Agitating as always: my top 5 blogs of last year

Agitating as always: my top 5 blogs of last year

Last year was a great year for this humble little blog. We saw an increase in readership from 2018 and a lot of engagement around a number of posts. As ever, I was agitating for people to question the things they normally take for granted, and it turned out that the top five posts for 2019 addressed hot-button issues like gender, evangelical culture, and new ways of doing church. So, here they are from 5 to 1 (click on the title to go to each one):   5  Dinner Church, anyone?  This article was really popular, with lots of people sharing it on social media. I think it was because it was a simple, accessible description of a fresh way of being and doing church, and many people are looking for examples of how to do just that. In it I shared links to six dinner churches from around the world and suggested people try it. As I wrote in the post, “You just need a table (or a few tables), some food, a basic liturgy, a welcoming spirit, lots of prayer and patience and grace, and a willingness to do life with a group of neighbors as you orient your lives around Jesus together.”   4  Brotopia: breaking up the church’s boys club  This one was a bit more polarizing

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So this is what it feels like to lose your country

So this is what it feels like to lose your country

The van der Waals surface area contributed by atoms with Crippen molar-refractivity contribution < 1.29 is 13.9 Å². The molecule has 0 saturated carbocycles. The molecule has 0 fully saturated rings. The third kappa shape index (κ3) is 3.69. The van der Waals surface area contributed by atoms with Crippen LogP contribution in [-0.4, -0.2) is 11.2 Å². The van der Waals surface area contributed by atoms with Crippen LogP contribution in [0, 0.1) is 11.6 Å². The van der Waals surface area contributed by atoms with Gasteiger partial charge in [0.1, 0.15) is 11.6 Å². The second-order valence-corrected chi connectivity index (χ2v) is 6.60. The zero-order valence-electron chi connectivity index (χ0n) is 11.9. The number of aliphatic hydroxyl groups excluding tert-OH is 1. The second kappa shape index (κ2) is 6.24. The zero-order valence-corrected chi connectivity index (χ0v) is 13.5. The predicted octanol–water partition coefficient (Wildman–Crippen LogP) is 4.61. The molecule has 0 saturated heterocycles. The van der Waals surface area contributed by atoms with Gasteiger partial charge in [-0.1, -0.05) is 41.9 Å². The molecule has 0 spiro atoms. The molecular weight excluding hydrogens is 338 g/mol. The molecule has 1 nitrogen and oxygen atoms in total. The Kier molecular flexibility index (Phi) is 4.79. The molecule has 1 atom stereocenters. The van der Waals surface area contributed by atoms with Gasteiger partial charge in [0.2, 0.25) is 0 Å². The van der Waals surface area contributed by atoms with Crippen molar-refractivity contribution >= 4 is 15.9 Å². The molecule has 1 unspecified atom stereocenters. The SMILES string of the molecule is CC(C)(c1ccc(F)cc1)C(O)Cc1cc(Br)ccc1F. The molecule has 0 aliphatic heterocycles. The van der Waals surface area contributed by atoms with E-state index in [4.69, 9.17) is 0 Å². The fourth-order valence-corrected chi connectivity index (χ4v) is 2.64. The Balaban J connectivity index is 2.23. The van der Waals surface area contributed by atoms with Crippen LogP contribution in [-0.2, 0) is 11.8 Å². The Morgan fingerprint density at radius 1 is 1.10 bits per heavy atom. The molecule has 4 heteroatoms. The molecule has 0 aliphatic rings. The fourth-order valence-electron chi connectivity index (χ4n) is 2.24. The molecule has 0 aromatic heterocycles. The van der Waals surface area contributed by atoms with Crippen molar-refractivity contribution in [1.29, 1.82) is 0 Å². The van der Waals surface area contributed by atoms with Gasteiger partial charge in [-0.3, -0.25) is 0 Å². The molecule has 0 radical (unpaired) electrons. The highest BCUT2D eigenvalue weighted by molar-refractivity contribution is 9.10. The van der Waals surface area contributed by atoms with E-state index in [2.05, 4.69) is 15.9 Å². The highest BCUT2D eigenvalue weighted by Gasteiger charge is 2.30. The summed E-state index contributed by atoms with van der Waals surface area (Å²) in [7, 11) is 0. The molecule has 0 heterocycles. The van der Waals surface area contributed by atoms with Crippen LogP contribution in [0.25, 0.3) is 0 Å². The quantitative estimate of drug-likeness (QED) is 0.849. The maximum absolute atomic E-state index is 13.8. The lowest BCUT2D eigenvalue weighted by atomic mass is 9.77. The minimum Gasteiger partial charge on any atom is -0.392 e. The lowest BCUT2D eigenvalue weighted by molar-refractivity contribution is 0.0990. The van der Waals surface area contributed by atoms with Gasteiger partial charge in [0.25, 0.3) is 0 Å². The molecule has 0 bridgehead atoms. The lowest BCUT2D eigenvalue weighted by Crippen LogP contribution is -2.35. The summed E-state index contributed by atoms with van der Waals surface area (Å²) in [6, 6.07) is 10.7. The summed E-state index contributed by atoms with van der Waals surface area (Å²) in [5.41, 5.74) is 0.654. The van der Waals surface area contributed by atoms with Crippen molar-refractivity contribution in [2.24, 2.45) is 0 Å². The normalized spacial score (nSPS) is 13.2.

In other countries they have wars… I’ve always thought of my country as not the place that has flood, famine, war – you know, all the apocalyptic stuff. But I was wrong, wasn’t I? I guess my overwhelming feeling is of loss. It’s grief. Australia is a precious and beautiful place. It smells and sounds and feels like no other place on God’s earth. And it has been scorched to the point of irreparable damage. It’s just simply devastating to contemplate the scale of this disaster, and the loss of human life, property, flora and fauna. The consequences of this event will be generational – at least. Who can put this into words? Those are the thoughts of Sydney Anglican rector Rev Dr Michael Jensen and despite feeling he can’t put it into words, I think he speaks for many Australians. The loss, the grief, the anxiety. We all feel it. The 2019-20 bushfire season, becoming known as Black Summer, is now the longest continuously burning fire complex in Australia’s history. It has burned more than 5 million hectares (12,000,000 acres), with flames as high as 70 metres (230 ft). Compare that to the 2018 California wildfires (766,439 hectares or 1,893,910 acres) and the 2019 Amazon rainforest fires (900,000 hectares or 2,200,000 acres) and you can see the level of